Overcome fear and anxiety with this simple technique
I recently stumbled across a technique that has helped to overcome my performance anxiety.
Stress and anxiety affects nearly everyone in some form. If you are like me, simply the thought of public speaking may cause your heart to race, and your head to sweat.
The anticipation of stressful activities alone is sometimes more stressful than the event itself. Anxiety builds up and we look for temporary relief, but that ends up leading to more long-term anxiety.
This vicious reinforcing loop is known as the anxiety cycle. This cycle of delaying and avoiding the issue ends up intensifying future anxiety. In a recent reading of Man’s Search for Meaning by Viktor E. Frankl, I ran across a technique to help break the anxiety cycle.
In the novel, Frankl recounts a story of a patient that came to him after a lifetime of severely stuttering. The patient had this speech impediment his entire life in other than one instance. When he was a schoolboy he was caught stealing a ride on a trolley. He attempted to gain the conductor’s sympathy by emphasizing being a poor, stuttering child. However, when he leaned into his stutter, he found that he was unable to stutter at all.
Paradoxical intention is a therapeutic procedure to treat patients suffering from certain conditions like insomnia and performance anxiety. In this cognitive method, patients are encouraged to engage in their most feared behavior. The patient is encouraged to do the very thing they fear. This creates a paradox against the fear that ultimately breaks the anticipatory anxiety cycle.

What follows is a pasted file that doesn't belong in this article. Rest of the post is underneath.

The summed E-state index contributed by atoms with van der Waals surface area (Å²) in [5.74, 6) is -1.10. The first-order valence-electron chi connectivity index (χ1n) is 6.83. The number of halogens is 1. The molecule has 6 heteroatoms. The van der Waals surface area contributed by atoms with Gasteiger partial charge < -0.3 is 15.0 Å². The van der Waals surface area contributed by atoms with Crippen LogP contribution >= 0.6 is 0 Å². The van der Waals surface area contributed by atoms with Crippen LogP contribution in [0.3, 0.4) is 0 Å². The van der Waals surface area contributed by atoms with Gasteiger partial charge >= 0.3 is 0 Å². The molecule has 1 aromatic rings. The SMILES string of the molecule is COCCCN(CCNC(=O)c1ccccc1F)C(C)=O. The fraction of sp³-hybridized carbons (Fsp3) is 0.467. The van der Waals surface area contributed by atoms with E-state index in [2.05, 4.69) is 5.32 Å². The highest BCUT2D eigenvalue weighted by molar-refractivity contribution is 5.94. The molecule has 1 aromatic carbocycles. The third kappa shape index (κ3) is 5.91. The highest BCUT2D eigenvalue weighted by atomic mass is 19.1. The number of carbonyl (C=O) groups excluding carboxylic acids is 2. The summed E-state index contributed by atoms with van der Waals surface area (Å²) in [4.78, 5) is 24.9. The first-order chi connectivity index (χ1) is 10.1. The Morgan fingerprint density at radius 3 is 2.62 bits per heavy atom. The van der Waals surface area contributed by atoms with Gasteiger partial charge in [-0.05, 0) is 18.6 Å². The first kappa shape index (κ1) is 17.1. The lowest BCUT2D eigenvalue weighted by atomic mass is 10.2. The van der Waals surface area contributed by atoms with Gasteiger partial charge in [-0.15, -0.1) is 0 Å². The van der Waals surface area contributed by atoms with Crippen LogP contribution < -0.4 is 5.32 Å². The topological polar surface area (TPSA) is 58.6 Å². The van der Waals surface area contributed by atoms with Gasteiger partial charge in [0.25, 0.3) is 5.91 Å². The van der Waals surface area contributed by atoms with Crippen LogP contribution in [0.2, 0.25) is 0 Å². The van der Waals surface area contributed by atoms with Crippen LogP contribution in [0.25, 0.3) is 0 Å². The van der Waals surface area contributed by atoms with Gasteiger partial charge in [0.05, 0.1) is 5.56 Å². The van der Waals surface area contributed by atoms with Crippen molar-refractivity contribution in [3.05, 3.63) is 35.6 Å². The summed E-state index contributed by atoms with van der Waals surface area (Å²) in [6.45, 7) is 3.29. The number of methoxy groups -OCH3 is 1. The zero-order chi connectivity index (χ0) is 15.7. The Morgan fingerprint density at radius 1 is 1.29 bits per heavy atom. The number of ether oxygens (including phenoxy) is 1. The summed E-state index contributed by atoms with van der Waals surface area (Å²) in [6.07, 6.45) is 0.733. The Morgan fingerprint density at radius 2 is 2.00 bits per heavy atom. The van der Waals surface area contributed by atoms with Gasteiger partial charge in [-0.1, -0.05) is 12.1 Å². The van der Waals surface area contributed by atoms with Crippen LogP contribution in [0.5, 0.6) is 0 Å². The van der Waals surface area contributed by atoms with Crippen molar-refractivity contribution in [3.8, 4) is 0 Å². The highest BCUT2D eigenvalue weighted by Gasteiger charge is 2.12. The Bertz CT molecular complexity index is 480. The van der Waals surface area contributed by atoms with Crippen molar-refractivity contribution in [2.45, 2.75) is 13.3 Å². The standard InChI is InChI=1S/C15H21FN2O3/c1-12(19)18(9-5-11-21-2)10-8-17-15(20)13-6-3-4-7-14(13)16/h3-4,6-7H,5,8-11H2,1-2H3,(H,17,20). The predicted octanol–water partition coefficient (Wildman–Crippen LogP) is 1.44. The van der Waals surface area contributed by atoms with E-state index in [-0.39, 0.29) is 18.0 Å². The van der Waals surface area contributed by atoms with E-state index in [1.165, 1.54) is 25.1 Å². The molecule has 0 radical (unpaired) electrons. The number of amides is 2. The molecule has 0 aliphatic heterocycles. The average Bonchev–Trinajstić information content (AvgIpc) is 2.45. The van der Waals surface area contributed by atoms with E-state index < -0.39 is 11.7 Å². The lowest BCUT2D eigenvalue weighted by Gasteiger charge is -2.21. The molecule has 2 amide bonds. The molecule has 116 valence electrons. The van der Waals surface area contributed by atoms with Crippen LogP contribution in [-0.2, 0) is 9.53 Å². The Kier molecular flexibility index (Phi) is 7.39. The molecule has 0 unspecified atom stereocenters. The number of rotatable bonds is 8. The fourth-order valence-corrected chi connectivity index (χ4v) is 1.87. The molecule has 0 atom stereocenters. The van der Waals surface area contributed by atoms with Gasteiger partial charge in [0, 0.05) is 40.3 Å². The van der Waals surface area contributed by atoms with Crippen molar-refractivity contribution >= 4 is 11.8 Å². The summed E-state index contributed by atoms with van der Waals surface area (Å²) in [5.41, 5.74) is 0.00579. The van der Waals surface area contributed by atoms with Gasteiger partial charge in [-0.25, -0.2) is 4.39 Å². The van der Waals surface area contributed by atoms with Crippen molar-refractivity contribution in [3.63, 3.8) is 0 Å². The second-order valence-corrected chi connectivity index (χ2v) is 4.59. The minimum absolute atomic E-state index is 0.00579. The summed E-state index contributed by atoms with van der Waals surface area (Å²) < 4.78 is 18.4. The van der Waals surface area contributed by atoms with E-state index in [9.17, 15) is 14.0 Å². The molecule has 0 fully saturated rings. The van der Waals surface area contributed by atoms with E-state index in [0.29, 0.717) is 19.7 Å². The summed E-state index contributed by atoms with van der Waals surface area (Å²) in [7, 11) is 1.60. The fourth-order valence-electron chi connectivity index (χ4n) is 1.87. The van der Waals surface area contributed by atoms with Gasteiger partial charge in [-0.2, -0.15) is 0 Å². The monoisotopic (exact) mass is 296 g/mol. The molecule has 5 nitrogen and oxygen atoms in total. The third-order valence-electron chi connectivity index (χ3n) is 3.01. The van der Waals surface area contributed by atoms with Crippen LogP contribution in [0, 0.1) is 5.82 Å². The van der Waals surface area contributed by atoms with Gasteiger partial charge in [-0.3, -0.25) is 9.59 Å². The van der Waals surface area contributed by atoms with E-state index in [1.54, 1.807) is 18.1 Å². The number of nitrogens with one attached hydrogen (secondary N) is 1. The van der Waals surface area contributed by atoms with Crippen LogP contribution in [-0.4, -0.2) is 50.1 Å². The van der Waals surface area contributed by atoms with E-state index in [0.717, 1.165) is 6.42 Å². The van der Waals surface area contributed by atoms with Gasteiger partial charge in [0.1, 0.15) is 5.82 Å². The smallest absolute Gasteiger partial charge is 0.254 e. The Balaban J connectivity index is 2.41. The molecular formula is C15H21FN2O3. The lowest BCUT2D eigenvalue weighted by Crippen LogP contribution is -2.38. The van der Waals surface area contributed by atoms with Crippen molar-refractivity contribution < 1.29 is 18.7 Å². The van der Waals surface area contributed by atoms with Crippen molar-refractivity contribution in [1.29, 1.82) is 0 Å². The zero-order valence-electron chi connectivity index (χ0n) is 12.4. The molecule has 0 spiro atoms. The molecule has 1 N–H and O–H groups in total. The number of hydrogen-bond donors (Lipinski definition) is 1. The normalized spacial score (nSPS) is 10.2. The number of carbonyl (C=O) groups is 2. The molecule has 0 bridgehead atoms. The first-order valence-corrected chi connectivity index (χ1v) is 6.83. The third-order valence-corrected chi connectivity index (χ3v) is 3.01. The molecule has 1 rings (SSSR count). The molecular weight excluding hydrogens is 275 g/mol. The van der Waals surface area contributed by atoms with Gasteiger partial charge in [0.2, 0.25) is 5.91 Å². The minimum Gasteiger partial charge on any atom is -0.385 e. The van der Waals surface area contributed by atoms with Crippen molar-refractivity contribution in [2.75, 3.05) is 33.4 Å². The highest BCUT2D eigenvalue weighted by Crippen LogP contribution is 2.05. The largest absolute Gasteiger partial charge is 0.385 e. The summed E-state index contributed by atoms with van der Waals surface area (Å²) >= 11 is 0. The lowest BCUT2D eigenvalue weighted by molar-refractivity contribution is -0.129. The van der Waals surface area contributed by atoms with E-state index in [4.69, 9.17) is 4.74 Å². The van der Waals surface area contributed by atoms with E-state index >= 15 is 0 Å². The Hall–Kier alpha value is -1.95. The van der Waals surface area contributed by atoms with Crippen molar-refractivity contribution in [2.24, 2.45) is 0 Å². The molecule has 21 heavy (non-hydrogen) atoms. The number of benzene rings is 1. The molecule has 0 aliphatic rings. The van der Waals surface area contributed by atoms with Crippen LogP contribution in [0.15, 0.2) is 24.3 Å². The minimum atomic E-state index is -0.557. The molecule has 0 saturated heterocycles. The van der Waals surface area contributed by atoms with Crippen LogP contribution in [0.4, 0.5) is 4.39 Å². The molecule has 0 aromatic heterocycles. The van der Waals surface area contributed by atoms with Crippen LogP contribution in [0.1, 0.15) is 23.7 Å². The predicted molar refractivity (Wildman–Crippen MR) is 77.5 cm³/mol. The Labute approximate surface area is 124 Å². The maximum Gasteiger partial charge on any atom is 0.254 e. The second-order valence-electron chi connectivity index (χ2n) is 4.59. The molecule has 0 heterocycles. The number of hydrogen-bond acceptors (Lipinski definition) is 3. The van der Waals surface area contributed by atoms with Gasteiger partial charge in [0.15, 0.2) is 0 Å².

Consider the case of the sweaty man (another of Frankl’s examples). A man who anticipated sweating excessively was directed to deliberately show how much he could sweat.
The next time the man had anxiety about being sweaty he tried his hardest to sweat as much as he possibly could. He found that this reduced his anxiety and in turn the very sweat he feared.
Paradoxical intention shows that through detachment and humor, you can distance yourself from the fear and the physical symptoms. Confronting the fear and putting a humorous spin on it restores your trust in being authentically you.
This approach should not be seen as a miracle method and does not apply to every person or situation, but I have found it to be a great tool. I encourage you to give it a try.
The next time you are worried are giving a presentation, visualize yourself trying as hard as you can to bomb it.
If you are having trouble falling asleep, attempt to intentionally stay up late.
You may find that creating a paradoxical intention makes your anxiety fade away.